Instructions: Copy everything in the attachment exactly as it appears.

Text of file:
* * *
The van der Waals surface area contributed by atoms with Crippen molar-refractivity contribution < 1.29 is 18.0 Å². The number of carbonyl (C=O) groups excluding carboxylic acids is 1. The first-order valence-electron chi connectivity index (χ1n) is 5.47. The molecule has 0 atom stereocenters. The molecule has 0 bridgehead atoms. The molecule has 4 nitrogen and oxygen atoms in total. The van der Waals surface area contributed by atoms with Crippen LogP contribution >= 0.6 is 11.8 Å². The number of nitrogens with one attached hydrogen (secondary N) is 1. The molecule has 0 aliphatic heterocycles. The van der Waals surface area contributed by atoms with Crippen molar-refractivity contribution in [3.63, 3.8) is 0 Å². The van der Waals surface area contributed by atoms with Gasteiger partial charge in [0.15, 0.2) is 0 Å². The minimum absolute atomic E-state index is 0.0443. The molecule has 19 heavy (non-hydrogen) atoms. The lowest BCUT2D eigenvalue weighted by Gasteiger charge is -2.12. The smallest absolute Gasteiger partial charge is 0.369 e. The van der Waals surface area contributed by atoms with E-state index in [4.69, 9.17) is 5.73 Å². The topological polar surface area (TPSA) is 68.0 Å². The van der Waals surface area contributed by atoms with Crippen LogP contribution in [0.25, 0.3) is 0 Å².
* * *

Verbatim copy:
The van der Waals surface area contributed by atoms with Crippen molar-refractivity contribution < 1.29 is 18.0 Å². The number of carbonyl (C=O) groups excluding carboxylic acids is 1. The first-order valence-electron chi connectivity index (χ1n) is 5.47. The molecule has 0 atom stereocenters. The molecule has 0 bridgehead atoms. The molecule has 4 nitrogen and oxygen atoms in total. The van der Waals surface area contributed by atoms with Crippen LogP contribution >= 0.6 is 11.8 Å². The number of nitrogens with one attached hydrogen (secondary N) is 1. The molecule has 0 aliphatic heterocycles. The van der Waals surface area contributed by atoms with Crippen molar-refractivity contribution in [3.63, 3.8) is 0 Å². The van der Waals surface area contributed by atoms with Gasteiger partial charge in [0.15, 0.2) is 0 Å². The minimum absolute atomic E-state index is 0.0443. The molecule has 19 heavy (non-hydrogen) atoms. The lowest BCUT2D eigenvalue weighted by Gasteiger charge is -2.12. The smallest absolute Gasteiger partial charge is 0.369 e. The van der Waals surface area contributed by atoms with E-state index in [4.69, 9.17) is 5.73 Å². The topological polar surface area (TPSA) is 68.0 Å². The van der Waals surface area contributed by atoms with Crippen LogP contribution in [0.25, 0.3) is 0 Å².